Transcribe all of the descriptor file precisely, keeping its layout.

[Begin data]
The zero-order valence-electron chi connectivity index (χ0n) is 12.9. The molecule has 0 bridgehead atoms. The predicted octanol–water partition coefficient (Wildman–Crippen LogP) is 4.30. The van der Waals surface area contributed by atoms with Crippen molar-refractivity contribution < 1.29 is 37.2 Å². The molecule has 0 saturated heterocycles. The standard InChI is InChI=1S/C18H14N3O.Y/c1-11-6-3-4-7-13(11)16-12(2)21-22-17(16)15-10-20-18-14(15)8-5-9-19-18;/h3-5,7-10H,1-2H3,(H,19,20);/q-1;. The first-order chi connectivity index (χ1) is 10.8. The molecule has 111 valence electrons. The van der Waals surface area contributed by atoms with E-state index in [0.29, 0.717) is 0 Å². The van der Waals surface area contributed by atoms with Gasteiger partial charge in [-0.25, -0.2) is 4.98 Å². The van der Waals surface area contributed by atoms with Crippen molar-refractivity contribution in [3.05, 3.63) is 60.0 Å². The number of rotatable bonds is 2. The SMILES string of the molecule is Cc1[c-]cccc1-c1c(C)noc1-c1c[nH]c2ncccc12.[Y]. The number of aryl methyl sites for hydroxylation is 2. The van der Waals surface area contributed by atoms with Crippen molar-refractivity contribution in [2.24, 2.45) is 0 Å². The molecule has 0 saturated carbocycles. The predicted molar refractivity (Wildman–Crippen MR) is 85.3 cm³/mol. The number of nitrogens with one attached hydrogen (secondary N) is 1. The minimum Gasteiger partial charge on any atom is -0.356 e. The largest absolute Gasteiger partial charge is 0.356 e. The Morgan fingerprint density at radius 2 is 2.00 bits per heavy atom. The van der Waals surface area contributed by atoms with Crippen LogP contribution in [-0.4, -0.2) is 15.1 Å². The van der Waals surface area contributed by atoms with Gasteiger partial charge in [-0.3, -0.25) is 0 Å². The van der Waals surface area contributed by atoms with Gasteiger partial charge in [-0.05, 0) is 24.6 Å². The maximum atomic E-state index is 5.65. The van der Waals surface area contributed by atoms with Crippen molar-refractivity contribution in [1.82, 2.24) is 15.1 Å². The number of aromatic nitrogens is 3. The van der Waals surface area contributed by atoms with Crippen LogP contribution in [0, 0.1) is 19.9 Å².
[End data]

The zero-order valence-electron chi connectivity index (χ0n) is 12.9. The molecule has 0 bridgehead atoms. The predicted octanol–water partition coefficient (Wildman–Crippen LogP) is 4.30. The van der Waals surface area contributed by atoms with Crippen molar-refractivity contribution < 1.29 is 37.2 Å². The molecule has 0 saturated heterocycles. The standard InChI is InChI=1S/C18H14N3O.Y/c1-11-6-3-4-7-13(11)16-12(2)21-22-17(16)15-10-20-18-14(15)8-5-9-19-18;/h3-5,7-10H,1-2H3,(H,19,20);/q-1;. The first-order chi connectivity index (χ1) is 10.8. The molecule has 111 valence electrons. The van der Waals surface area contributed by atoms with E-state index in [0.29, 0.717) is 0 Å². The van der Waals surface area contributed by atoms with Gasteiger partial charge in [-0.25, -0.2) is 4.98 Å². The van der Waals surface area contributed by atoms with Crippen molar-refractivity contribution in [3.05, 3.63) is 60.0 Å². The number of rotatable bonds is 2. The SMILES string of the molecule is Cc1[c-]cccc1-c1c(C)noc1-c1c[nH]c2ncccc12.[Y]. The number of aryl methyl sites for hydroxylation is 2. The van der Waals surface area contributed by atoms with Crippen molar-refractivity contribution in [2.24, 2.45) is 0 Å². The molecule has 0 saturated carbocycles. The predicted molar refractivity (Wildman–Crippen MR) is 85.3 cm³/mol. The number of nitrogens with one attached hydrogen (secondary N) is 1. The minimum Gasteiger partial charge on any atom is -0.356 e. The largest absolute Gasteiger partial charge is 0.356 e. The Morgan fingerprint density at radius 2 is 2.00 bits per heavy atom. The van der Waals surface area contributed by atoms with Crippen LogP contribution in [-0.4, -0.2) is 15.1 Å². The van der Waals surface area contributed by atoms with Gasteiger partial charge in [-0.3, -0.25) is 0 Å². The van der Waals surface area contributed by atoms with Gasteiger partial charge in [-0.05, 0) is 24.6 Å². The maximum atomic E-state index is 5.65. The van der Waals surface area contributed by atoms with Crippen molar-refractivity contribution in [1.82, 2.24) is 15.1 Å². The number of aromatic nitrogens is 3. The van der Waals surface area contributed by atoms with Crippen LogP contribution in [0, 0.1) is 19.9 Å².